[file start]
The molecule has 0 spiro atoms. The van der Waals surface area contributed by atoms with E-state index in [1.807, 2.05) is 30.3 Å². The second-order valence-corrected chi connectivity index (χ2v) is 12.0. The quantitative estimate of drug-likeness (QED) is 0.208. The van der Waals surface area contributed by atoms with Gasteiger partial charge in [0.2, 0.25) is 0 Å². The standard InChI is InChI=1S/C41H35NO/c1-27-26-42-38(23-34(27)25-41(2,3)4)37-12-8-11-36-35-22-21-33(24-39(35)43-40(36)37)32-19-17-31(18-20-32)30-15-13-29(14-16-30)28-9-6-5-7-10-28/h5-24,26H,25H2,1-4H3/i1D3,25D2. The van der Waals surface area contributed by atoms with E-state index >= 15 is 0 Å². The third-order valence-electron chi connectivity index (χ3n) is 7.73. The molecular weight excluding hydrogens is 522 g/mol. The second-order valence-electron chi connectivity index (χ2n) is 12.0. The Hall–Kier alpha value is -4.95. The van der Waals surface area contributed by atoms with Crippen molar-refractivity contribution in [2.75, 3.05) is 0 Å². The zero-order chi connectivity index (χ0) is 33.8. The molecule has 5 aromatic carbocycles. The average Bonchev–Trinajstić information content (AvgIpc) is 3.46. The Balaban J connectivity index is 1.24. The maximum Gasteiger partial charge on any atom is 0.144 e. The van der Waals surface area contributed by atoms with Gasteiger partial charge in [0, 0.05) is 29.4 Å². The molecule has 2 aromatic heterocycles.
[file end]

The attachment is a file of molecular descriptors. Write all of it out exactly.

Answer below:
The molecule has 0 spiro atoms. The van der Waals surface area contributed by atoms with E-state index in [1.807, 2.05) is 30.3 Å². The second-order valence-corrected chi connectivity index (χ2v) is 12.0. The quantitative estimate of drug-likeness (QED) is 0.208. The van der Waals surface area contributed by atoms with Gasteiger partial charge in [0.2, 0.25) is 0 Å². The standard InChI is InChI=1S/C41H35NO/c1-27-26-42-38(23-34(27)25-41(2,3)4)37-12-8-11-36-35-22-21-33(24-39(35)43-40(36)37)32-19-17-31(18-20-32)30-15-13-29(14-16-30)28-9-6-5-7-10-28/h5-24,26H,25H2,1-4H3/i1D3,25D2. The van der Waals surface area contributed by atoms with E-state index >= 15 is 0 Å². The third-order valence-electron chi connectivity index (χ3n) is 7.73. The molecular weight excluding hydrogens is 522 g/mol. The second-order valence-electron chi connectivity index (χ2n) is 12.0. The Hall–Kier alpha value is -4.95. The van der Waals surface area contributed by atoms with Crippen molar-refractivity contribution in [2.75, 3.05) is 0 Å². The zero-order chi connectivity index (χ0) is 33.8. The molecule has 5 aromatic carbocycles. The average Bonchev–Trinajstić information content (AvgIpc) is 3.46. The Balaban J connectivity index is 1.24. The maximum Gasteiger partial charge on any atom is 0.144 e. The van der Waals surface area contributed by atoms with Gasteiger partial charge in [0, 0.05) is 29.4 Å². The molecule has 2 aromatic heterocycles.